“You can’t stop being afraid just by pretending everything that scares you isn’t there.” – Michael Marshall

Popular acronyms for fear are: “Forget Everything And Run” or “Face Everything And Rise,” which work for when we are faced with actual danger. The last few days of the school year, I had been experiencing a good amount of fear. I was scared of a real-life nefarious person and once fear creeps in, it’s hard to lose him.  Without going into too much detail, someone who has done heinous things to people threatened someone in our family. He doesn’t know where we live, he will be going to jail soon, but still it is hard to sleep when we are home. Even after we got a security system, one night we still put furniture in front of the bedroom door just to be able to sleep (I will add that the boys stayed with their dad while this was going on for added protection). The brain is wired to protect, so fear is a very necessary thing, but once that amygdala lights up, it’s hard to turn it back off. That is why we get scared during horror films, despite knowing that the villains and monsters are actors in makeup. That fear is the “False Evidence Appearing Real” fear. This is the most prevalent fear. 

While we were in Missouri, we enjoyed sleep in a way that one does after several nights of scant rest. On our hike on the Devil’s Kitchen Loop, we discovered that there were numbered markers that would lead to other caves, rock formations and rock scrambling. We explored the caves, climbed the rock outcrops and avoided drop-offs adjacent to the trail. Towards the end of the loop we found a spot called “the bench” where two rock outcrops come close together forming a steep V that begs to be climbed. Charlie started up the path, while the rest of us hung back. It had rained the day before and parts of the trail were slippery. This section was mostly mud between the rocks, so climbing it would entail some rock scramble with a side of mudslide. Once he got to the top of the bench, Charlie started to panic. The “False Evidence Appearing Real” told him that he was stuck. Hadn’t we all been feeling stuck lately? But stuck is not trapped. My dad recently reminded me of the story of Aron Rolston who got trapped by a bolder in 2003 and had to cut off his own arm to escape. He was stuck, literally, trapped in a bolder and summoned the courage to do what most people probably wouldn’t be able to do. For Charlie, who started crying at the top of the bench, he panicked and did not want to climb back down. Ken sent James up after him, and it was James who showed him how to navigate his way back down the slippery incline safely. Sure, they both could have slipped and fallen, but it wouldn’t have been that bad of a fall. The threat was minimal. Thankfully the “bad guy” that made every bump in the night terrifying never showed up, but that fear that something bad could happen will produce the same chemical responses as when someone does actually show up. About 20 years ago I was robbed at knife point by someone who looked sketchy in a parking lot. Instead of trusting my gut and stopping somewhere else, he cornered me and took my wallet. I ignored that voice in my head, and my fight or flight response kicked in. Today, I get that same fight or flight reaction from anyone who looks “sketchy” to me, including a very generous woman who happened to not be wearing shoes in a store.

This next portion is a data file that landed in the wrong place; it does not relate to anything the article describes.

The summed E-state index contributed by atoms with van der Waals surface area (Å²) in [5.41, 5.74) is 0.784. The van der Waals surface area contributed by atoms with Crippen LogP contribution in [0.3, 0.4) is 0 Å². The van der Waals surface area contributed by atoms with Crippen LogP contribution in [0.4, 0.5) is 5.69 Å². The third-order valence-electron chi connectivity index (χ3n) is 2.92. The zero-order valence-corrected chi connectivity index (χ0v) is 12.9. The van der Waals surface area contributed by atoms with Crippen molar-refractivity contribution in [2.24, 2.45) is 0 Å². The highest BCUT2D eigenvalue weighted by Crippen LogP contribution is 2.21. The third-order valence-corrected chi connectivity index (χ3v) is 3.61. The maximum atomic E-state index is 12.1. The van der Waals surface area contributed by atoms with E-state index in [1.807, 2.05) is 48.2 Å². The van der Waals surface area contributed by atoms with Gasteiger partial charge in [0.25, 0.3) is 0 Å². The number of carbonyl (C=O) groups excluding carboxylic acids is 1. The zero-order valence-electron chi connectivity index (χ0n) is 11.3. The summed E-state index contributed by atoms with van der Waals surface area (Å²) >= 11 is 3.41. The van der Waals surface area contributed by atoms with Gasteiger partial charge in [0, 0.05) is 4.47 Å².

“The Bench”

I often joke that it’s not an actual vacation until I have made people wake up super early and go out and get uncomfortable in nature, and by doing so I am putting us a little bit in danger. It’s nature after all and like many man versus nature stories and novels have taught English students for generations, nature usually forces bravery out of you, or wins. “Being brave isn’t the absence of fear. Being brave is having that fear but finding a way through it.” – Bear Grylls. I’m currently writing this post 1,366 miles from where we hiked in the 9th state I’ve been in since school ended. I’m not worried about “the bad guy” right now, he’s also hundreds of miles away, but I am facing other worries about finding a new job, my parents finding a good retirement community, my kids’ safety, like all the time, because they are two adventurous boys. I have decided to label these as worries to not give them enough credence to be a fear. I don’t need to involve my nervous system. Life gives me enough stress and cortisol that I don’t need false evidence giving me anymore. That would be like fearing the devil. I’ve got too many adventures ahead to let fear get in the way.